Wendell and the Weird Witch

The house was beaten and shoddy. We sat and stared at it.

“What now?” asked Gordon.

“Now someone goes and knocks on her door,” replied Alma.

“Alright then, Alma, this was your idea. Go knock on the witch’s door,” I gave her a little shove, and she almost stumbled past the bushes we were hiding behind. Dang it!

“Hey now, I’m going to knock on her door. I was the one who even got us here. You should go, Gordon. You like old people!” Alma gave Gordon a stern look, and her braids bounced as she told him off.

“No no no, I like one old person, and that’s my gramma! I never said all old people are good!” The two of them bickered away like they always do. Eventually, their sights will fall back onto me and they’ll both tell me to go.

“Hey, what about Wendell? He’s the oldest of us, and he always like being brave about these things,” Alma suggested. That was faster than normal.

“I don’t like being brave, you guys just force me into it all of the time. I never get a choice in whether or not I go,” I kicked a rock away, then started to walk towards the house. I didn’t hear either Alma or Gordon say anything behind me.

I stepped up to the witch’s door, and knocked three times. Nothing happened for a few moments, so I knocked again twice. There was another stretch of silence, so I knocked once more. I always knocked on a door three times before I gave up.

The door opened shortly after my third knock, however. There was a tall woman who looked old and beaten, and her skin was twice as dark as mine. Either she spent a lot of time in the sun, or she didn’t have any white parents.

“Sorry about the wait, but I was doing something work I couldn’t just drop. What do you need?” She held her hands on her hips with confidence, as if she was just waiting for the world to climb into her lap.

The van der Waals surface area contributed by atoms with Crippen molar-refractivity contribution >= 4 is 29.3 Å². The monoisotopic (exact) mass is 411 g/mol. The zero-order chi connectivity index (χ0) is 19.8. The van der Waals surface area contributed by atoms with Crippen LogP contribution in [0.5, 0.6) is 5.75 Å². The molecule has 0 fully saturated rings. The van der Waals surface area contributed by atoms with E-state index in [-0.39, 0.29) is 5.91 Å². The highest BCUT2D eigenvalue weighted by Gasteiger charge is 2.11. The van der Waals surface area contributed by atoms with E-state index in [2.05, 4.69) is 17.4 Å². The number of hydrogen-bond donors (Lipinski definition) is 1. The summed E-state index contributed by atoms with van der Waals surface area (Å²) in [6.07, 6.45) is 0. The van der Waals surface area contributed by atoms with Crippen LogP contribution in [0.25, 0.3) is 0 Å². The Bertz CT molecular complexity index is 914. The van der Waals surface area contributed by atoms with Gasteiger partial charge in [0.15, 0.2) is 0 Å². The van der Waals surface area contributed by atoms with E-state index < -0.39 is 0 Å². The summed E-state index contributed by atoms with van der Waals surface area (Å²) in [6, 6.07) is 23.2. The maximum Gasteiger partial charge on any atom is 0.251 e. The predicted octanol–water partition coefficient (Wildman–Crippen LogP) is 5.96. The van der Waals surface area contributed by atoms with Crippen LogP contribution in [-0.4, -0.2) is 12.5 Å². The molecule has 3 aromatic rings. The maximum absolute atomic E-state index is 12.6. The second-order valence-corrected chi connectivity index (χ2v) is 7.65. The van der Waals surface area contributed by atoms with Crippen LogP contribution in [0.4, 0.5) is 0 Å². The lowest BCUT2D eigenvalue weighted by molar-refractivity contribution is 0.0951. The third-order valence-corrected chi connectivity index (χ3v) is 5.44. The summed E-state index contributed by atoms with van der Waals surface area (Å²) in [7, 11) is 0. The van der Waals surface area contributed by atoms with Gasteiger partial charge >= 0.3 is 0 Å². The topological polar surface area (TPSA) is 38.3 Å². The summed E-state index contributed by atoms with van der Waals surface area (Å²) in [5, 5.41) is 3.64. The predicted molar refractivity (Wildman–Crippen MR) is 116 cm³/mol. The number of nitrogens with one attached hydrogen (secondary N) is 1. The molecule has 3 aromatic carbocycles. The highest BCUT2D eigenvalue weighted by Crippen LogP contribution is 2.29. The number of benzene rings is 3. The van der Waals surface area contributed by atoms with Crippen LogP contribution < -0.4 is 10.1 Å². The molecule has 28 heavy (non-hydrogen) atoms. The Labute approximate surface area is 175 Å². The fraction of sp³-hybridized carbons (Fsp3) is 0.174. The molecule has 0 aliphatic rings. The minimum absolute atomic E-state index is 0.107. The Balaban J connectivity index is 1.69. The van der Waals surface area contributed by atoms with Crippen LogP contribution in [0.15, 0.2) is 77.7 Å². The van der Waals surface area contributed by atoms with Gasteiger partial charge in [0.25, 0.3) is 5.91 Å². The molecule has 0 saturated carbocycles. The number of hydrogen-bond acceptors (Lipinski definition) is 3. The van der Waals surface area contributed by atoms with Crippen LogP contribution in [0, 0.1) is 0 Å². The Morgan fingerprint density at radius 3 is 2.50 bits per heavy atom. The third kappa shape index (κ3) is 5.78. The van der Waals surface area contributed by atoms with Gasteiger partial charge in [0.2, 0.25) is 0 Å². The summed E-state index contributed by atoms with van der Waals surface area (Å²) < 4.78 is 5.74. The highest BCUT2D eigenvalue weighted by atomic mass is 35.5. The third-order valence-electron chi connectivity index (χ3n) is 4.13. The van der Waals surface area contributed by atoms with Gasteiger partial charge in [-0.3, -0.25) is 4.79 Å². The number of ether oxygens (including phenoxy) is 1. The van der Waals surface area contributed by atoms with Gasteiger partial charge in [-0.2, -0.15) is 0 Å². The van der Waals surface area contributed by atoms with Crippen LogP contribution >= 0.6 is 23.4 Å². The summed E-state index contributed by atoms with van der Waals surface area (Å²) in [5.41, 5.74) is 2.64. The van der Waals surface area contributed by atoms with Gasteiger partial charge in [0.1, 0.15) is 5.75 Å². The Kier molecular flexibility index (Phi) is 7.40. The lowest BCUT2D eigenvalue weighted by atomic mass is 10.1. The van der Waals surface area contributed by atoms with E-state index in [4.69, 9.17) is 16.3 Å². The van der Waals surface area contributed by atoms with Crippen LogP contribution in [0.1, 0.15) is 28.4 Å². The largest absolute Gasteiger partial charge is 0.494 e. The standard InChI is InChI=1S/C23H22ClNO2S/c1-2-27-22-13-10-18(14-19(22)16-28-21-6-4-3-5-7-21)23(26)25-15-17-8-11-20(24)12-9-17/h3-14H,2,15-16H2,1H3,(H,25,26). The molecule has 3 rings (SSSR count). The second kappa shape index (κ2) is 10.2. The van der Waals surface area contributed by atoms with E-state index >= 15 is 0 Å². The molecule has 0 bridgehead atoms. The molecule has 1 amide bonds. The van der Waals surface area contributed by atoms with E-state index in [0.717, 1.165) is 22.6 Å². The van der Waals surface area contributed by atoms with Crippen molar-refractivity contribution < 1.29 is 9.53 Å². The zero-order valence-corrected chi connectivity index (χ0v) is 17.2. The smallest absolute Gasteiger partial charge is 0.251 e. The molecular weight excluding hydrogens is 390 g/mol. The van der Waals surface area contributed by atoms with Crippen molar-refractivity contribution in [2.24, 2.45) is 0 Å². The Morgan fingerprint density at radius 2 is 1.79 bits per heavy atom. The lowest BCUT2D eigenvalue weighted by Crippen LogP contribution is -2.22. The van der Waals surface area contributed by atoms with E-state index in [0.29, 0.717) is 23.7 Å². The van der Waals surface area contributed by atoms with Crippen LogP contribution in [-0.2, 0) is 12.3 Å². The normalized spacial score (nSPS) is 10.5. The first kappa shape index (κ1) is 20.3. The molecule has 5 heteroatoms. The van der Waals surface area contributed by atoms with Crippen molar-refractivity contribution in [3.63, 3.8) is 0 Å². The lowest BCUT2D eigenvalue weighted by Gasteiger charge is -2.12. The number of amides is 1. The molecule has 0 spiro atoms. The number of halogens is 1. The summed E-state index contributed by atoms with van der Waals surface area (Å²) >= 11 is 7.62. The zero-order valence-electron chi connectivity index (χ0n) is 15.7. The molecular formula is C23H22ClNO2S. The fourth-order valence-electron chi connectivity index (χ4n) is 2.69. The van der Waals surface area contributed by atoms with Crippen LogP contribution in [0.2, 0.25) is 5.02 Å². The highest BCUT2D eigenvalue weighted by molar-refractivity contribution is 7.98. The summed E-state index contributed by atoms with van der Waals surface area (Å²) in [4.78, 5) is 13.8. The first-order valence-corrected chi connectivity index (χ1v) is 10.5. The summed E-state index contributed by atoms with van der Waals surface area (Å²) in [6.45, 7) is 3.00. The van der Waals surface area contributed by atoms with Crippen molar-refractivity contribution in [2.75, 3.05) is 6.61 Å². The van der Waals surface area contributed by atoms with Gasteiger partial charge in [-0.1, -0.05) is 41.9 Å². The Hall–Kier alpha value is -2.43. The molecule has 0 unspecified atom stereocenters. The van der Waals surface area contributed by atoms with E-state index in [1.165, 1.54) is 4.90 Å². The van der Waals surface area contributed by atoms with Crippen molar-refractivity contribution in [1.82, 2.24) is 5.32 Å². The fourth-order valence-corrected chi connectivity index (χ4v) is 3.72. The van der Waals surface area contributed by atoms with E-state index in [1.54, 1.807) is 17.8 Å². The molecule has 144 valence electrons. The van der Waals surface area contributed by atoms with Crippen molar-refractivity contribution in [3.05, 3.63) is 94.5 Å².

I shrugged in response to her question. She looked past me, and probably saw my friends in the bushes. “Oh, were you the one who drew the short straw? No worries, I’ll let you in. We’ll have some tea. And I’m going to pull you in real sudden, that’ll spook your friends.”

“Wait what?” I shouted, before the witch pulled me into her house real sudden, and shut the door behind me.

“I have a bad reputation, and you probably know me as a witch. That’s not a lie, I am a witch, but a much more respectable one. Have you ever heard of witch doctors?” She grabbed my hand, and led me into her home.

“I think I’ve heard of witch doctors a couple of times, but I’m not sure.” She pulled me into her kitchen, and sat me down at a table. The house was littered with all sorts of weird items. A lot of them were books, but there were also jars of weird colored liquids, animal skeletons, feathers, and wooden beads hanging from the ceiling or placed onto shelves. I was more curious than scared now.

“Do you drink tea, son?” She held a kettle as she asked the question. I shook my head. “Well, that’s just a shame. Maybe some other time.” She put her kettle away, then sat at the table next to me.

“Do you want to see something amazing?” She asked. I nodded cautiously. I didn’t know what amazing would mean in this house.

“Well, I guess I can’t actually show you the amazing thing, but I could tell you about it. I can see into the future, which includes your future right now. I couldn’t tell you everything about it, but I could tell you a couple of important things.” She stepped up, and took a wooden box off of a shelf. It almost looked like a small treasure chest.

She opened the box, and dumped the contents onto the table. There were beads, feathers, stiff bones, and other weird trinkets I couldn’t really recognise. Sometimes I thought I saw some cloth, only to discover that it had really been something else. There were other times I would keep my eyes on a wooden bead, only to watch it slide underneath the witch’s hand, and then it would come out a feather.

“I’ve been practicing voodoo for longer than you’ve been alive, son. This box is something I made myself, just so that I could impress youngsters like you whenever your friends pressured you into coming to my house.” She stopped speaking, and then slid all of the jumbled items back into the box. The box sat upside down, and everything remained underneath it.

“You aren’t going to know what any of this means, but I will interpret it for you. Are you ready?” She looked me in the eye. On any other day, I would have called her crazy then left. Yet, she had this powerful appeal that made me nod my affirmation.